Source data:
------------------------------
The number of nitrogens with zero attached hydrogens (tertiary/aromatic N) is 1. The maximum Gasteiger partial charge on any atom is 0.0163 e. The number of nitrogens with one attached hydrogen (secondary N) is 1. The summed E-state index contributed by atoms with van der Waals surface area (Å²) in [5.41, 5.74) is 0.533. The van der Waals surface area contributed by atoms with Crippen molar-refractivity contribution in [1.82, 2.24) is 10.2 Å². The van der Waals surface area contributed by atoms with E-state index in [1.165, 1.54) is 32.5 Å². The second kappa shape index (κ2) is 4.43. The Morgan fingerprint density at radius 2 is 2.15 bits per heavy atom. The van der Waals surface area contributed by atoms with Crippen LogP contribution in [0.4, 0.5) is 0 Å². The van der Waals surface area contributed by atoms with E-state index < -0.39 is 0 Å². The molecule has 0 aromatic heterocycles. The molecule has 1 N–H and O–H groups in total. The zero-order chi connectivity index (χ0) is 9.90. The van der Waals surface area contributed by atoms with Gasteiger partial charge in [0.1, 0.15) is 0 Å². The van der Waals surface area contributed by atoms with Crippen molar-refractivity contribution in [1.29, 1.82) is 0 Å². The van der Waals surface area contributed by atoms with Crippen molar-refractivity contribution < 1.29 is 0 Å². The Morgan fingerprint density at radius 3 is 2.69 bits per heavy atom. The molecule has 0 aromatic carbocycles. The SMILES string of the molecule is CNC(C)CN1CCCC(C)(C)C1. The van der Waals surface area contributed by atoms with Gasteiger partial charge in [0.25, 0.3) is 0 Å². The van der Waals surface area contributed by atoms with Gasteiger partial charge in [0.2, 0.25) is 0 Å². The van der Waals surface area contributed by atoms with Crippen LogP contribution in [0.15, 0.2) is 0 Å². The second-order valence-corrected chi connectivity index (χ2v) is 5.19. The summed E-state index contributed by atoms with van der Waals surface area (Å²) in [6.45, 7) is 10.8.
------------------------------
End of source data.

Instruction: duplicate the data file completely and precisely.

The number of nitrogens with zero attached hydrogens (tertiary/aromatic N) is 1. The maximum Gasteiger partial charge on any atom is 0.0163 e. The number of nitrogens with one attached hydrogen (secondary N) is 1. The summed E-state index contributed by atoms with van der Waals surface area (Å²) in [5.41, 5.74) is 0.533. The van der Waals surface area contributed by atoms with Crippen molar-refractivity contribution in [1.82, 2.24) is 10.2 Å². The van der Waals surface area contributed by atoms with E-state index in [1.165, 1.54) is 32.5 Å². The second kappa shape index (κ2) is 4.43. The Morgan fingerprint density at radius 2 is 2.15 bits per heavy atom. The van der Waals surface area contributed by atoms with Crippen LogP contribution in [0.4, 0.5) is 0 Å². The van der Waals surface area contributed by atoms with E-state index < -0.39 is 0 Å². The molecule has 0 aromatic heterocycles. The molecule has 1 N–H and O–H groups in total. The zero-order chi connectivity index (χ0) is 9.90. The van der Waals surface area contributed by atoms with Gasteiger partial charge in [0.1, 0.15) is 0 Å². The van der Waals surface area contributed by atoms with Crippen molar-refractivity contribution in [1.29, 1.82) is 0 Å². The van der Waals surface area contributed by atoms with Crippen molar-refractivity contribution < 1.29 is 0 Å². The Morgan fingerprint density at radius 3 is 2.69 bits per heavy atom. The molecule has 0 aromatic carbocycles. The SMILES string of the molecule is CNC(C)CN1CCCC(C)(C)C1. The van der Waals surface area contributed by atoms with Gasteiger partial charge in [0.25, 0.3) is 0 Å². The van der Waals surface area contributed by atoms with Gasteiger partial charge in [0.2, 0.25) is 0 Å². The van der Waals surface area contributed by atoms with Crippen LogP contribution in [0.15, 0.2) is 0 Å². The second-order valence-corrected chi connectivity index (χ2v) is 5.19. The summed E-state index contributed by atoms with van der Waals surface area (Å²) in [6.45, 7) is 10.8.